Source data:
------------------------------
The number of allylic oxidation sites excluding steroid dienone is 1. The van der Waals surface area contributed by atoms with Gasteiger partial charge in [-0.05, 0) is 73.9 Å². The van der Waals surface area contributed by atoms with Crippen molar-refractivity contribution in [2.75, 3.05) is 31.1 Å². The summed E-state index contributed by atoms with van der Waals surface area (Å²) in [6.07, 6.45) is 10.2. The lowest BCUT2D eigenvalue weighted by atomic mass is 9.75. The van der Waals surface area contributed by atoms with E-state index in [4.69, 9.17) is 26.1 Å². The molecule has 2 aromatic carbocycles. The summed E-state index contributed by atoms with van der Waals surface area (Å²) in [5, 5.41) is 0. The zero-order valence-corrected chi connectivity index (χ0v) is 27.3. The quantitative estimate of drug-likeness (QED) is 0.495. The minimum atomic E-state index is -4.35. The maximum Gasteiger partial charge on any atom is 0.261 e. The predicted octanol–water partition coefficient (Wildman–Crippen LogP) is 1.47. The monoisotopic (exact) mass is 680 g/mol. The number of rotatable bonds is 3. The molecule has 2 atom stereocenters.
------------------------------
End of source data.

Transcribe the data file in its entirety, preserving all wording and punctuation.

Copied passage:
The number of allylic oxidation sites excluding steroid dienone is 1. The van der Waals surface area contributed by atoms with Gasteiger partial charge in [-0.05, 0) is 73.9 Å². The van der Waals surface area contributed by atoms with Crippen molar-refractivity contribution in [2.75, 3.05) is 31.1 Å². The summed E-state index contributed by atoms with van der Waals surface area (Å²) in [6.07, 6.45) is 10.2. The lowest BCUT2D eigenvalue weighted by atomic mass is 9.75. The van der Waals surface area contributed by atoms with E-state index in [4.69, 9.17) is 26.1 Å². The molecule has 2 aromatic carbocycles. The summed E-state index contributed by atoms with van der Waals surface area (Å²) in [5, 5.41) is 0. The zero-order valence-corrected chi connectivity index (χ0v) is 27.3. The quantitative estimate of drug-likeness (QED) is 0.495. The minimum atomic E-state index is -4.35. The maximum Gasteiger partial charge on any atom is 0.261 e. The predicted octanol–water partition coefficient (Wildman–Crippen LogP) is 1.47. The monoisotopic (exact) mass is 680 g/mol. The number of rotatable bonds is 3. The molecule has 2 atom stereocenters.